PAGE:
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In 1907, a statistician named Francis Galton recorded the entries from a weight-judging competition as people guessed the weight of an ox. Galton analyzed hundreds of estimates and found that while individual guesses varied wildly, the median of the entries was surprisingly accurate and within one percent of the ox's real weight. When Galton published his results, he ushered the theory of collective intelligence, or the "wisdom of crowds," into the public conscience.
Collective wisdom has its limits, though. In a new study published in the Journal of the Royal Society Interface, researchers Albert Kao (Harvard University), Andrew Berdahl (Santa Fe Institute), and their colleagues examined just how accurate our collective intelligence is and how individual bias and information sharing skew aggregate estimates. Using their findings, they developed a mathematical correction that takes into account bias and social information to generate an improved crowd estimate. In the study, their corrected measures were more accurate than the mean, median, and other traditional statistics.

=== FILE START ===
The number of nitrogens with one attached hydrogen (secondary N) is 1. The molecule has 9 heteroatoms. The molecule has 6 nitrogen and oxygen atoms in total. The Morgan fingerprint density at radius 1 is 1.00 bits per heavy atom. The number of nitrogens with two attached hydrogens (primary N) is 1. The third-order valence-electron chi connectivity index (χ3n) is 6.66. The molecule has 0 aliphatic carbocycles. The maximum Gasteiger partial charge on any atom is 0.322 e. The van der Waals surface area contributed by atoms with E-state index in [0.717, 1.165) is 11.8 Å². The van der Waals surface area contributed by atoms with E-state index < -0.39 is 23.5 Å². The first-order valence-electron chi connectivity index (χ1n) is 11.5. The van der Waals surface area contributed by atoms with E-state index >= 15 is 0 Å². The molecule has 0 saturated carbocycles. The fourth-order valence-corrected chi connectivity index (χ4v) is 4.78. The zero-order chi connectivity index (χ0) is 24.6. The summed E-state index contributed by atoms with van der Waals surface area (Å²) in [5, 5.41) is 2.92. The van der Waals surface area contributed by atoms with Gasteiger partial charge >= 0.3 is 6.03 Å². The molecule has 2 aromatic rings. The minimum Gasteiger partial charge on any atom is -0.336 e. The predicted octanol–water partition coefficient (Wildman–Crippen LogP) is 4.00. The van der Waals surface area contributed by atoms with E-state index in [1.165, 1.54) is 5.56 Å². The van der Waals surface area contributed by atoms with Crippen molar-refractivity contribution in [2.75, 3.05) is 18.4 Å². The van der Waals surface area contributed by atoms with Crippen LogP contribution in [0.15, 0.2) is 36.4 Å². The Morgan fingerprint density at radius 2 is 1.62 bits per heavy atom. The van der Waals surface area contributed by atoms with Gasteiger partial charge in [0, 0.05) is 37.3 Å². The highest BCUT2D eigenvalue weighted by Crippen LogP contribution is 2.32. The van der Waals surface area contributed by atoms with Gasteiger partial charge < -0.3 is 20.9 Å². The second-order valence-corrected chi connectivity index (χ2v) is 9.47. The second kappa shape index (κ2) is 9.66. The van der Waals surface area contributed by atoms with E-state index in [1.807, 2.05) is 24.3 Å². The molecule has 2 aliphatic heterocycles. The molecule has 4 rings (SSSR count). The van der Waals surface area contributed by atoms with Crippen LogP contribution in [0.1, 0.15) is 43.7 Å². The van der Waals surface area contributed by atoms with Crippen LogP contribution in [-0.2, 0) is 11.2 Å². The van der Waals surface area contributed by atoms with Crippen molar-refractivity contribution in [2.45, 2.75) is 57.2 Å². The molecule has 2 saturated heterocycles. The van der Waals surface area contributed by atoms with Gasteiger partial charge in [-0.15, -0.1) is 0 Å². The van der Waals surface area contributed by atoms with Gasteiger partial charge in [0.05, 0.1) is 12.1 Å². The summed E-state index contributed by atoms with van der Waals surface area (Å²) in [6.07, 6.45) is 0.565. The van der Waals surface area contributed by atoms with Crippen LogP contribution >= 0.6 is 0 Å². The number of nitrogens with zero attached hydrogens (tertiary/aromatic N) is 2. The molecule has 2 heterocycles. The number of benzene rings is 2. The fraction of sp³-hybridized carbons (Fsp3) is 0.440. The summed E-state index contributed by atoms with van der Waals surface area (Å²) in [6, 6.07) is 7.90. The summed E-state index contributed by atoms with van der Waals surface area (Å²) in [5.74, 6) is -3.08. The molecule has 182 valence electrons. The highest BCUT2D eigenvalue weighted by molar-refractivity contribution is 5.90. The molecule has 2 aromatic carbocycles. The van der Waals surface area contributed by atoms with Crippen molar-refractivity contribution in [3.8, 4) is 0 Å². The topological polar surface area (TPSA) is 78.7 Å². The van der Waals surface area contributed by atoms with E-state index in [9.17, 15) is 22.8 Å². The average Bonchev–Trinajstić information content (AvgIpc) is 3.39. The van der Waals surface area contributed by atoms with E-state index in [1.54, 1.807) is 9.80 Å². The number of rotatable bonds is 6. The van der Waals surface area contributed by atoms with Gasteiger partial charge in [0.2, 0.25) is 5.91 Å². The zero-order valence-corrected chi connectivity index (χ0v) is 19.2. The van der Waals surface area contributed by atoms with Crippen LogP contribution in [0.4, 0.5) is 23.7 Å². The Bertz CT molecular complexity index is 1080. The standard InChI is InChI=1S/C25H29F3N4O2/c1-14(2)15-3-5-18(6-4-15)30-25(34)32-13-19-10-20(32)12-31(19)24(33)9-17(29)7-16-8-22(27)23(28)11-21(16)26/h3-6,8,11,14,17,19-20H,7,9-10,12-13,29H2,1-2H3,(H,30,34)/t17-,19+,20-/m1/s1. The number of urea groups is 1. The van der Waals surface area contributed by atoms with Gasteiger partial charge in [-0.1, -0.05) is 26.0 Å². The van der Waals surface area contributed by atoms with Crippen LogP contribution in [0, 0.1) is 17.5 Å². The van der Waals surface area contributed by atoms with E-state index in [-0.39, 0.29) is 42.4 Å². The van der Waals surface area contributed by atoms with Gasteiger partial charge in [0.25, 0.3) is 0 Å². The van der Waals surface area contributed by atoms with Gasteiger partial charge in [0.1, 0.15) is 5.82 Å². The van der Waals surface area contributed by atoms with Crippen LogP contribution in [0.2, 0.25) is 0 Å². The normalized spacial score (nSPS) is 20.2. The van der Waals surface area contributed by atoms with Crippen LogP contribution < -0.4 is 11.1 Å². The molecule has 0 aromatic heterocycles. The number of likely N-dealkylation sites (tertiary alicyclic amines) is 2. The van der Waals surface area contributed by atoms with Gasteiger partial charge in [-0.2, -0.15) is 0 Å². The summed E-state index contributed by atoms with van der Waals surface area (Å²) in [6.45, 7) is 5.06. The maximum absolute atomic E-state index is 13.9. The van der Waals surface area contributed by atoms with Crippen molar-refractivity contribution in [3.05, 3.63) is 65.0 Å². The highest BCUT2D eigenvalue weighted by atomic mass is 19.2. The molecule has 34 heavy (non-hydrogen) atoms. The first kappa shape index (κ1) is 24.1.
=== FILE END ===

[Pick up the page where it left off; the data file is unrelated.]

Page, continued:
Evidence - Wisdom - Crowds - Kao - Lot
"There is growing evidence that the wisdom of crowds can be really powerful," Kao says. "A lot of studies show that you can calculate the average of estimates and that average can be surprisingly good."
"However," adds Berdahl, "there is a great deal of evidence that people have strong biases in estimation and decision tasks."
Researchers - Volunteers - Study
The researchers recruited over 800 volunteers to participate in the study and asked each...
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